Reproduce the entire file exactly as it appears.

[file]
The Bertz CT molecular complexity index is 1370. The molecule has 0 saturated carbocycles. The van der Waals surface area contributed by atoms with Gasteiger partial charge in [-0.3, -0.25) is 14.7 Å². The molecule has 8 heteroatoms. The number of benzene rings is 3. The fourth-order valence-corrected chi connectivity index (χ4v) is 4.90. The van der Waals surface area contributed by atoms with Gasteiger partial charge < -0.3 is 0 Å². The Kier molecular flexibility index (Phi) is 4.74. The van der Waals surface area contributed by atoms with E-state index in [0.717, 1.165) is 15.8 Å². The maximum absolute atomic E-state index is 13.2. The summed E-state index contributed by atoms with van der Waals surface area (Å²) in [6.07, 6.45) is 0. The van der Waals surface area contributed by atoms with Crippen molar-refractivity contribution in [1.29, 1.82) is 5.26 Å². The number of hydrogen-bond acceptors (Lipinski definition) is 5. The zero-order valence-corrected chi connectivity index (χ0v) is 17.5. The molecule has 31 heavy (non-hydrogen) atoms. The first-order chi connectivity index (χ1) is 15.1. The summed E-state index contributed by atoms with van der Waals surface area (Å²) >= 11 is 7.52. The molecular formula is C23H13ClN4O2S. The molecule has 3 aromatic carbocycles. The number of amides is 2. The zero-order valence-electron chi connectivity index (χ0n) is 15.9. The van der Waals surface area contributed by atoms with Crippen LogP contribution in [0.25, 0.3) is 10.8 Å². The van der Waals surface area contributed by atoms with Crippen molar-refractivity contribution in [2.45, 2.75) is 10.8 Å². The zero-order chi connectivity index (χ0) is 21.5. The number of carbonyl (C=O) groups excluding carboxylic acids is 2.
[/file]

The Bertz CT molecular complexity index is 1370. The molecule has 0 saturated carbocycles. The van der Waals surface area contributed by atoms with Gasteiger partial charge in [-0.3, -0.25) is 14.7 Å². The molecule has 8 heteroatoms. The number of benzene rings is 3. The fourth-order valence-corrected chi connectivity index (χ4v) is 4.90. The van der Waals surface area contributed by atoms with Gasteiger partial charge < -0.3 is 0 Å². The Kier molecular flexibility index (Phi) is 4.74. The van der Waals surface area contributed by atoms with E-state index in [0.717, 1.165) is 15.8 Å². The maximum absolute atomic E-state index is 13.2. The summed E-state index contributed by atoms with van der Waals surface area (Å²) in [6.07, 6.45) is 0. The van der Waals surface area contributed by atoms with Crippen molar-refractivity contribution in [1.29, 1.82) is 5.26 Å². The number of hydrogen-bond acceptors (Lipinski definition) is 5. The zero-order valence-corrected chi connectivity index (χ0v) is 17.5. The molecule has 31 heavy (non-hydrogen) atoms. The first-order chi connectivity index (χ1) is 15.1. The summed E-state index contributed by atoms with van der Waals surface area (Å²) >= 11 is 7.52. The molecular formula is C23H13ClN4O2S. The molecule has 3 aromatic carbocycles. The number of amides is 2. The zero-order valence-electron chi connectivity index (χ0n) is 15.9. The van der Waals surface area contributed by atoms with Crippen LogP contribution in [0.25, 0.3) is 10.8 Å². The van der Waals surface area contributed by atoms with Crippen molar-refractivity contribution in [2.45, 2.75) is 10.8 Å². The zero-order chi connectivity index (χ0) is 21.5. The number of carbonyl (C=O) groups excluding carboxylic acids is 2.